- Require public officials to regularly declare assets and liabilities;
- Identify and prevent conflict of interests;
- Protect whistle-blowers;
- Enable tracing, seizure, freezing and forfeiture of all illicit earnings from corruption;
- Improve access to information (allowing citizens to obtain information from the state);
- Define basic principles for decision-making in public administration (objectivity, impartiality, fairness, proportionality, legality, and the right to appeal); and
- Have a legal framework that enables public interest litigation.
It is my experience and that of many colleagues I have spoken to over the years that the reason corruption cases may not be successfully prosecuted is a function of many reasons.
The first has to do with the legal framework that may not optimally promote the sourcing of evidence such as nonexistent or inadequate whistle-blower protection litigation, and inadequate resources, both human and financial, of the authorities charged with investigations, leading to poor investigations and poor evidence. Sometimes the legal framework may not enable tracing of tainted property or forfeiture thereof. Some jurisdictions allow plea bargaining while others don’t.
In many instances accused persons are acquitted due to lack of sufficient evidence on account of poor investigations. Some judges have spoken of reluctant or demotivated prosecutors who do not do a good job, often tempting the judge to insist that certain persons not listed as witnesses be called as they may shed more light in the case. This route, though, is fraught with challenges, as it may cast the judge as a prosecutor and therefore not impartial.
In conclusion, it is important for members of parliament to pay attention to passing laws that can aid in fighting corruption. We need laws that protect whistle-blowers, laws on freedom of information, laws on declaration of assets and liabilities, laws on conflict of interests, and laws on public interest litigation – where people other than those directly involved (concerned members of the public) can file a suit on behalf of the public.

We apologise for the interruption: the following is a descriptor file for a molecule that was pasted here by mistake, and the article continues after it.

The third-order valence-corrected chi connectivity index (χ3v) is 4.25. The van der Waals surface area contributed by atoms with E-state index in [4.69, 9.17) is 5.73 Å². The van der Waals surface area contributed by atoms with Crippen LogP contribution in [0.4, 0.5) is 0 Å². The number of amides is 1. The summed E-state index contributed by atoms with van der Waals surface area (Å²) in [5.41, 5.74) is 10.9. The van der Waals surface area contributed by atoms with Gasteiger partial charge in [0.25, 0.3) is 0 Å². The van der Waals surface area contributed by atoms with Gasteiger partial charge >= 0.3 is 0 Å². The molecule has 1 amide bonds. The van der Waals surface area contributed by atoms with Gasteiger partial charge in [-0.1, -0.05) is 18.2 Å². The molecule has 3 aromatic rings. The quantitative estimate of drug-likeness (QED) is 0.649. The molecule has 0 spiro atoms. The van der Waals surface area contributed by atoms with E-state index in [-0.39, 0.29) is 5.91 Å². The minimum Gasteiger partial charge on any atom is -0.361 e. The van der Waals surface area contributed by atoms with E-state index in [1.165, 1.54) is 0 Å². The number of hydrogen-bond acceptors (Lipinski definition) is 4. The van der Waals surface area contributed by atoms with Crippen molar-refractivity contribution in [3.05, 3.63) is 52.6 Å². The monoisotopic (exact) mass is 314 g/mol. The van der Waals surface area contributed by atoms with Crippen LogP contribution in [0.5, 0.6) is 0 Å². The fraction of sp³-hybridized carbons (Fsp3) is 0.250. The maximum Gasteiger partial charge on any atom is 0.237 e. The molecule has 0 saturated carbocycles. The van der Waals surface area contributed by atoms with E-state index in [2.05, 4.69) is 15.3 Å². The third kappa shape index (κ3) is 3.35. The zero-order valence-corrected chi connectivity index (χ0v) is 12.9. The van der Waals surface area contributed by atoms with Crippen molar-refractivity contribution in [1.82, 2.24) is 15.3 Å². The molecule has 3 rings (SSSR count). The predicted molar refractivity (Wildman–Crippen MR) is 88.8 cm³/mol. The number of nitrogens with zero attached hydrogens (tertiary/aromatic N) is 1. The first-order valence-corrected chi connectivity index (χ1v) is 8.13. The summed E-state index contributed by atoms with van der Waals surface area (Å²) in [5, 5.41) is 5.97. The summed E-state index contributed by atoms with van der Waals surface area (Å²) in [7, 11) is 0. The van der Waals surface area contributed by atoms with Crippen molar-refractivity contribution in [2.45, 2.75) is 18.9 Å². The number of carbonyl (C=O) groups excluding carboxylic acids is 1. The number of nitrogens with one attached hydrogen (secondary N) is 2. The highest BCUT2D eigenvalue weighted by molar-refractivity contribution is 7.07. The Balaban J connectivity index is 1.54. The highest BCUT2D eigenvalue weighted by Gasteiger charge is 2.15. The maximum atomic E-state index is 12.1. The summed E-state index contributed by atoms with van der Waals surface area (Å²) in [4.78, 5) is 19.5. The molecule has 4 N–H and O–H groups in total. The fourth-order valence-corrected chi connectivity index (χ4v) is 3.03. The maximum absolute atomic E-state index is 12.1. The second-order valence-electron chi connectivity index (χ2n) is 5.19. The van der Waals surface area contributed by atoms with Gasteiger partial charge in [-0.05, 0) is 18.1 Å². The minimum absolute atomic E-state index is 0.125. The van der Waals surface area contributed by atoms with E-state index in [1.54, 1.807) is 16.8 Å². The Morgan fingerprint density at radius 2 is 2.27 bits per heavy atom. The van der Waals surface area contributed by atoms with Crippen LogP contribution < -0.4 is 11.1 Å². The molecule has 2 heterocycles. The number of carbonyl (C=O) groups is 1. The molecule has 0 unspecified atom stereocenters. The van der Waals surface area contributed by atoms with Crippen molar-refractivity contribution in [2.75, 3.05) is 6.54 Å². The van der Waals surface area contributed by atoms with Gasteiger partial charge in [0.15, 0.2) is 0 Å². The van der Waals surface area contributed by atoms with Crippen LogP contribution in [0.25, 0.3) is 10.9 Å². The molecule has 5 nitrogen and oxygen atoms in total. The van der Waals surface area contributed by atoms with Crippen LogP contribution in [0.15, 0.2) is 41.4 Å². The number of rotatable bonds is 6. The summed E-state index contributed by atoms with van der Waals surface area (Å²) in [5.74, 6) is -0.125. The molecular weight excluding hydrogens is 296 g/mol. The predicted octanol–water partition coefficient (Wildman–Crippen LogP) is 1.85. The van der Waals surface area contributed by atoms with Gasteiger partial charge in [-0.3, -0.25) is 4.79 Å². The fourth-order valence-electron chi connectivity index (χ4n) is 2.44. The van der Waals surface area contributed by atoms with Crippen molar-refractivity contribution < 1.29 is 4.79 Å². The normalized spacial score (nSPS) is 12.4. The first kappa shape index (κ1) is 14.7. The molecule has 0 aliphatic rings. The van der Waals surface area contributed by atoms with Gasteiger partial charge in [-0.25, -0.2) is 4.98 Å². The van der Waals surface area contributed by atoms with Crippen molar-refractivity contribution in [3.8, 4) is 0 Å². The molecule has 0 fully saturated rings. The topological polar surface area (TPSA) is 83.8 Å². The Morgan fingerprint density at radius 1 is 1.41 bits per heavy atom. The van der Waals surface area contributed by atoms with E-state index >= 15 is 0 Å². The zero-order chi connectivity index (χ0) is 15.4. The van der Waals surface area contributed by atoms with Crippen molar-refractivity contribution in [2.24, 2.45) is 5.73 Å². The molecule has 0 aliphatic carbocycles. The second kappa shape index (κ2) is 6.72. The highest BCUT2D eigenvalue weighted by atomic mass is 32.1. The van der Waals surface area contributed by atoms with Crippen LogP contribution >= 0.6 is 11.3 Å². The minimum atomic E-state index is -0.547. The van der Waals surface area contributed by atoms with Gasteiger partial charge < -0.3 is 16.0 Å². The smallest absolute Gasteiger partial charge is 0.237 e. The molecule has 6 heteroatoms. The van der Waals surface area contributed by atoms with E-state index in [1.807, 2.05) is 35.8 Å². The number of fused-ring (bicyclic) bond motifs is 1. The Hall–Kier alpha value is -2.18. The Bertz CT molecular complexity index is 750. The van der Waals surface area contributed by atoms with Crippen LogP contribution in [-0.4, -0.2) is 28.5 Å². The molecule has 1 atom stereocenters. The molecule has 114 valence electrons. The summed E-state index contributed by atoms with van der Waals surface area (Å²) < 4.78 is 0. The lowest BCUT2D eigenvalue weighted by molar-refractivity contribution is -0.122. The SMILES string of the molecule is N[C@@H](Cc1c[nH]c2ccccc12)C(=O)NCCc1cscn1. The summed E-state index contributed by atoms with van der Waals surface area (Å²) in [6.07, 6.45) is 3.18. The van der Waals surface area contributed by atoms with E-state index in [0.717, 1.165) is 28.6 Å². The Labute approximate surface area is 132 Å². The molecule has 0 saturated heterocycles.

The judiciary has a sacred duty to adjudicate over corruption cases fairly, impartially and without fear or favour. This requires knowledge, competence and judicial courage, a courage and integrity grounded on the oath of office that should see the courts applying the law equally without regard for the status or position of those charged with corruption.
We must remember that independent institutions that operate with integrity are in the interest of every one of us. If as a politician you don’t work hard to ensure establishment of independent institutions, what guarantee do you have that your opponents, once in the same privileged position as you, will not use the institution against you?
It is a matter of grave concern that many of us who often take oaths to uphold the constitution, hardly do so in practice. Quite often, many of us, soon after taking the prescribed oath, forget what that oath enjoins us to do.
We need to commit to doing the right things for our countries. We must do all we can to assist every institution to effectively fight corruption. Judiciaries are temples of justice to which the oppressed, those unduly harassed, those discriminated against, run for protection. You do not want to run to the temple of justice and find that it is run by the clueless or your opponents.
Lastly, on the question of political will, I must say there are times when, in a moment of deep reflection, I wish our leaders could listen to the trees as they sway in the wind! DM/MC
The Honourable Justice Professor Oagile Bethuel Key Dingake is a former judge of the High Court in Botswana and currently Justice of the Supreme and National Courts of Papua New Guinea and the Court of Appeal of Seychelles.